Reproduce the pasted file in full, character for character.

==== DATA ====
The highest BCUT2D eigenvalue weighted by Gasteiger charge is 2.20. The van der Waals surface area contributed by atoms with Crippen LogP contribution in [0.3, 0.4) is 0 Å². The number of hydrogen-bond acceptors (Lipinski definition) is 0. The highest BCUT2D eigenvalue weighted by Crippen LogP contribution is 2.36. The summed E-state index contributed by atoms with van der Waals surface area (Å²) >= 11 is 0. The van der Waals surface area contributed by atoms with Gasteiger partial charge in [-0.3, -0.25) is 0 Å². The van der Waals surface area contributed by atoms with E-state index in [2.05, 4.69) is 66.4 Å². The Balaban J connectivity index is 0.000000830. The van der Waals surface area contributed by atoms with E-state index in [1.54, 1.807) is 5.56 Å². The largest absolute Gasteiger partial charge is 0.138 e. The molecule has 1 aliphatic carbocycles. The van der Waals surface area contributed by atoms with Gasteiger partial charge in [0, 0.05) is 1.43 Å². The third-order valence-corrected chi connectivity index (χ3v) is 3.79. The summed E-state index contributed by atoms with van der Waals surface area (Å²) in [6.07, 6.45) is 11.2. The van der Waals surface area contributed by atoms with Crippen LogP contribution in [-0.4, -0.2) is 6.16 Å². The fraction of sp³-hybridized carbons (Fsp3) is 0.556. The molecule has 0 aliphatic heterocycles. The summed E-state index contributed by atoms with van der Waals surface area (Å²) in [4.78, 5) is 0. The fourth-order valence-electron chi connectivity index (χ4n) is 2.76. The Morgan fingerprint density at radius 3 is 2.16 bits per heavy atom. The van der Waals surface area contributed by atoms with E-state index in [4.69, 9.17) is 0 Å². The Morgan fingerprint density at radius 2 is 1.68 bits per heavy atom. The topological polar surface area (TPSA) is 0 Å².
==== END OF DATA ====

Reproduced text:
The highest BCUT2D eigenvalue weighted by Gasteiger charge is 2.20. The van der Waals surface area contributed by atoms with Crippen LogP contribution in [0.3, 0.4) is 0 Å². The number of hydrogen-bond acceptors (Lipinski definition) is 0. The highest BCUT2D eigenvalue weighted by Crippen LogP contribution is 2.36. The summed E-state index contributed by atoms with van der Waals surface area (Å²) >= 11 is 0. The van der Waals surface area contributed by atoms with Gasteiger partial charge in [-0.3, -0.25) is 0 Å². The van der Waals surface area contributed by atoms with E-state index in [2.05, 4.69) is 66.4 Å². The Balaban J connectivity index is 0.000000830. The van der Waals surface area contributed by atoms with E-state index in [1.54, 1.807) is 5.56 Å². The largest absolute Gasteiger partial charge is 0.138 e. The molecule has 1 aliphatic carbocycles. The van der Waals surface area contributed by atoms with Gasteiger partial charge in [0, 0.05) is 1.43 Å². The third-order valence-corrected chi connectivity index (χ3v) is 3.79. The summed E-state index contributed by atoms with van der Waals surface area (Å²) in [6.07, 6.45) is 11.2. The van der Waals surface area contributed by atoms with Crippen LogP contribution in [-0.4, -0.2) is 6.16 Å². The fraction of sp³-hybridized carbons (Fsp3) is 0.556. The molecule has 0 aliphatic heterocycles. The summed E-state index contributed by atoms with van der Waals surface area (Å²) in [4.78, 5) is 0. The fourth-order valence-electron chi connectivity index (χ4n) is 2.76. The Morgan fingerprint density at radius 3 is 2.16 bits per heavy atom. The van der Waals surface area contributed by atoms with E-state index in [4.69, 9.17) is 0 Å². The Morgan fingerprint density at radius 2 is 1.68 bits per heavy atom. The topological polar surface area (TPSA) is 0 Å².